In its upcoming online concert, the DoelenEnsemble will focus on the Iranian/Dutch composer Aftab Darvishi. Her work distinguishes itself by its unusual combinations of instruments and music from different cultures, mostly inspired by singing. Especially for this concert, Darvishi has arranged two of her earlier compositions. Get to know her music and the two new pieces, in which movement plays an important role….
Aftab Darvishi composed Plutone for a performance with three dancers, directed by Elisabetta Consonni. The music for this performance was entirely electronic. Consonni describes Plutone’s performance as an experience following a vipassana meditation, ‘as an opportunity to reflect on the relationship with the world, made of delicate balances between the inner self and the outside’. The title refers to the dwarf planet Pluto. Floating in the last zone of our solar system, according to Consonni it is an invisible, but also powerful planet. Pluto asks the ego to empty itself of all needs to appear, of all the paranoia of power and of all false structures.
About two years ago, Darvishi decided to make a Plutone version in which the dance was accompanied by live instruments. But then came the corona crisis, which turned all modes of performance upside down. ‘Considering the new situation, unfortunately, we were unable to have the dancers and we decided to go with the music. The new setup was puzzling because this time music had to speak alone and by itself.’ For the new purely instrumental version, Darvishi searched for a sense of infinity and boundlessness in the music. Like a movement that never stops. A concept that is so relevant to this time: Future and how to connect to it.
A thousand butterflies
Darvishi originally composed A thousand butterflies for alto saxophone and piano, a work inspired by and dealing with immigration as a phenomenon. The title refers to thousands of people who migrate, as well as their individual experiences. ‘I chose 1000 butterflies as title because I think immigration is such a personal and versatile experience. It has as many versions as the individuals who have experienced it. I see this versatility like the countless colours and shapes the butterflies present. I also really like the idea that butterflies fly freely without any boundary or limit.’ Like Plutone, constant movement is an important element of this composition, also brought into focus by the video accompanying the composition.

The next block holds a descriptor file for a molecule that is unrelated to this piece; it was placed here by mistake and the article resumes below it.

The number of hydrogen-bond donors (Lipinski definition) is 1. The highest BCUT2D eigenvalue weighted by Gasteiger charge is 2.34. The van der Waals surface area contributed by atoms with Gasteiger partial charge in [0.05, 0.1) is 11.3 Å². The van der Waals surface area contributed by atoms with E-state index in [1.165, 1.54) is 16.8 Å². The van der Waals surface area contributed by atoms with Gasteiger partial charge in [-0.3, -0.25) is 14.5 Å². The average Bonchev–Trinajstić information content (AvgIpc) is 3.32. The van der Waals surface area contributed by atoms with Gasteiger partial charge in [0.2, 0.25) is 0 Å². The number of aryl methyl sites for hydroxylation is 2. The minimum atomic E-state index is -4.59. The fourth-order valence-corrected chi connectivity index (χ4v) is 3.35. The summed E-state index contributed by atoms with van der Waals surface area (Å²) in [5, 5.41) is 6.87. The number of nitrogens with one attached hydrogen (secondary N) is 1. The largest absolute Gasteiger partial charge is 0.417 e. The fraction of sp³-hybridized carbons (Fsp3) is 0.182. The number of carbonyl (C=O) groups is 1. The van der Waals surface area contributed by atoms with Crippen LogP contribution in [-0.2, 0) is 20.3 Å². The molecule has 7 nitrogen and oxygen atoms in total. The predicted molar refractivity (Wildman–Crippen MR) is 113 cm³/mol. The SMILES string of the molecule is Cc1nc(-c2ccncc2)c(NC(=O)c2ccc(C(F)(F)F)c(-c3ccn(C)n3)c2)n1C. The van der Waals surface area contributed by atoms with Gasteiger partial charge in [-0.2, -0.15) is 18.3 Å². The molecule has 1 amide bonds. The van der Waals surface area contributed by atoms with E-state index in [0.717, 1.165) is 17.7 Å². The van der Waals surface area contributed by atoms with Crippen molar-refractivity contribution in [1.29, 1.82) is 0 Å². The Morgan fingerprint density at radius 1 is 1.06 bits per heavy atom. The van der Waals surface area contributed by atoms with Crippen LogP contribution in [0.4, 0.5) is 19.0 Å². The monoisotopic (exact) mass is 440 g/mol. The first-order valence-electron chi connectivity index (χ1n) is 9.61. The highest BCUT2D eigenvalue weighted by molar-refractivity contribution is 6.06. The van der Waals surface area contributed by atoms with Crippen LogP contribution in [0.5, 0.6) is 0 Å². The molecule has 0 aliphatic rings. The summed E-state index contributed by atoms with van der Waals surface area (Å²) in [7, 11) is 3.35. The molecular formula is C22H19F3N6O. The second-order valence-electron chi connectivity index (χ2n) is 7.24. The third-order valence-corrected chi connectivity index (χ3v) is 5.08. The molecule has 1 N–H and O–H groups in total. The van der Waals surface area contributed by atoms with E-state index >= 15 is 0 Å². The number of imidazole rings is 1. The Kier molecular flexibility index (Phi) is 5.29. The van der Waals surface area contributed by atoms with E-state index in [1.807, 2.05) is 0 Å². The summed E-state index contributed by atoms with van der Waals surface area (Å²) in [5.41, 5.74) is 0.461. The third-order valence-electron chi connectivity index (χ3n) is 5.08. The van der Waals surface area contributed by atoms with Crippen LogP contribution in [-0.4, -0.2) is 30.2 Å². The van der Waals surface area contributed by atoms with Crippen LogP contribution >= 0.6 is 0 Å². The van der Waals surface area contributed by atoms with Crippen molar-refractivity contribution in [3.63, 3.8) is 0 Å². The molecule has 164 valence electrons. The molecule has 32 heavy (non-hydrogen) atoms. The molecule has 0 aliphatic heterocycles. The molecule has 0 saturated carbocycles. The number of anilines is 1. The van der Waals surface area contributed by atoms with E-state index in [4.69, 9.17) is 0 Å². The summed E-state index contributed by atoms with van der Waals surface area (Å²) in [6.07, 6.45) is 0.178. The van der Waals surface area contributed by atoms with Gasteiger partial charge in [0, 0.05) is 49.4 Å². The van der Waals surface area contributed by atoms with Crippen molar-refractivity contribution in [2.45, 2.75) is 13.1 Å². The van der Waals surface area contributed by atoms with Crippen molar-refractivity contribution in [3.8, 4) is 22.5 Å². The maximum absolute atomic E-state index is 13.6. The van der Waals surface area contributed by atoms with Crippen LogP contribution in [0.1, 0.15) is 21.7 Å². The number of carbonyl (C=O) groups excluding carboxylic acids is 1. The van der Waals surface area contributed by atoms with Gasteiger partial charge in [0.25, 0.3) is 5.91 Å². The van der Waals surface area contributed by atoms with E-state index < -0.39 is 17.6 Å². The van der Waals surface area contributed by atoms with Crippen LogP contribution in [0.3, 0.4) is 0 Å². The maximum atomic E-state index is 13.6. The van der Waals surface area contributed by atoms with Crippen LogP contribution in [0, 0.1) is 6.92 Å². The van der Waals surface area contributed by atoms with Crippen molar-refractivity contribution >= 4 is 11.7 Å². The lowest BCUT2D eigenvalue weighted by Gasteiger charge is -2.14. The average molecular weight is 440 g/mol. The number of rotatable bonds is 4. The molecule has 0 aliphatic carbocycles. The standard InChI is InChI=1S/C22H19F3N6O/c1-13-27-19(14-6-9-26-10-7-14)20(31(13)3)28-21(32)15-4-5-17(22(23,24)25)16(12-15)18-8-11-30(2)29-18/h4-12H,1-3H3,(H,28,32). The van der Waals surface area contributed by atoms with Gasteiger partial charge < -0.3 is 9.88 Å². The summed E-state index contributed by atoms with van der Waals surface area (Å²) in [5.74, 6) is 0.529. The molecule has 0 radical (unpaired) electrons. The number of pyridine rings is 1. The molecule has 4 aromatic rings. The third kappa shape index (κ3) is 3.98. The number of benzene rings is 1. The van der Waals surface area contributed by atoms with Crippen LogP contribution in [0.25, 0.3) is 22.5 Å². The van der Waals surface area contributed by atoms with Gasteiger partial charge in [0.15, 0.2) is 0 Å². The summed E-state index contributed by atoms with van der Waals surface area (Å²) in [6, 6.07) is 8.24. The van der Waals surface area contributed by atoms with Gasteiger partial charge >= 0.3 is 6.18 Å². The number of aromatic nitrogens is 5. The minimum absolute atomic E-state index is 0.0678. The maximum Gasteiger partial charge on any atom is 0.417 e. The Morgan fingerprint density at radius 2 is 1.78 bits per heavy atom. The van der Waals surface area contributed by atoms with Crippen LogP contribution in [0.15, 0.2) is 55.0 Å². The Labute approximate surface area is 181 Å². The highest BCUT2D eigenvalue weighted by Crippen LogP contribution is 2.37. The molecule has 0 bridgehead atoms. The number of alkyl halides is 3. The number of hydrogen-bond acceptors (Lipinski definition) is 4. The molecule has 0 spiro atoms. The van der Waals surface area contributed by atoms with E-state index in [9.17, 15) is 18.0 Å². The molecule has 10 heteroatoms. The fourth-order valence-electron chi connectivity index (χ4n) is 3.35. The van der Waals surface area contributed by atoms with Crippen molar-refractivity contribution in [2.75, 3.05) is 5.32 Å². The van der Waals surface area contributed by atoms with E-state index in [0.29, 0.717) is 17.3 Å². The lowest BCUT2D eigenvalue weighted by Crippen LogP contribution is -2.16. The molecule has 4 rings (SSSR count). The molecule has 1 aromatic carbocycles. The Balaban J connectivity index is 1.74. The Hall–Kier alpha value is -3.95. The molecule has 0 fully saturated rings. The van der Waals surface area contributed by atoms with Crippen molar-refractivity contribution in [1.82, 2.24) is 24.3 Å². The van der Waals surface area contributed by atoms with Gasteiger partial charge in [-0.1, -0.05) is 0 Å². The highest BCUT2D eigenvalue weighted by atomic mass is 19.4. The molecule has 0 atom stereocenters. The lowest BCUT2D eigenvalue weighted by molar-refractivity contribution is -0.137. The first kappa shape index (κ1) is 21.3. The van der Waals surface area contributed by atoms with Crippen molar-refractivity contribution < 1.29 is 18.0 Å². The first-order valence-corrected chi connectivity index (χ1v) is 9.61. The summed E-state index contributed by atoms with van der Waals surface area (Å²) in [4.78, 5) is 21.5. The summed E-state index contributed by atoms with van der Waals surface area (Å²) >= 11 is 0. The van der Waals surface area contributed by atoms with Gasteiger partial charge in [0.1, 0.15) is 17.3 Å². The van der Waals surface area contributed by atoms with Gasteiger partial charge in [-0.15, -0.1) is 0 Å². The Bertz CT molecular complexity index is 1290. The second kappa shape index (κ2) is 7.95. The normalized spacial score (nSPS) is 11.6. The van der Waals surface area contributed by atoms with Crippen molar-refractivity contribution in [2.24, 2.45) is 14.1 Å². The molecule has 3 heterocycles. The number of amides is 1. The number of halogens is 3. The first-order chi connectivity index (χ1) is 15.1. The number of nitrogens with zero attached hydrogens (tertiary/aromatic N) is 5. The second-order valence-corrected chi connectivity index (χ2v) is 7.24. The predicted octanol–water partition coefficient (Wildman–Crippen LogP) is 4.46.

For the DoelenEnsemble concert, Darvishi has arranged A thousand butterflies for clarinet and piano. The work takes 10 minutes and consists of three parts. The piano and clarinet have a musical conversation on different levels. In different phases, the music reflects on the journey, the movement of people, and the ever-changing concept of a home. Darvishi says: ‘I think the concept of “Home” in today’s world is constantly changing. Where is home? Is it one’s birthplace? Is it the place where we make a family? Is it the place where we feel we belong? There is not one home, but the concept of a ‘home’ is in our heads. This idea moves with us wherever we go.’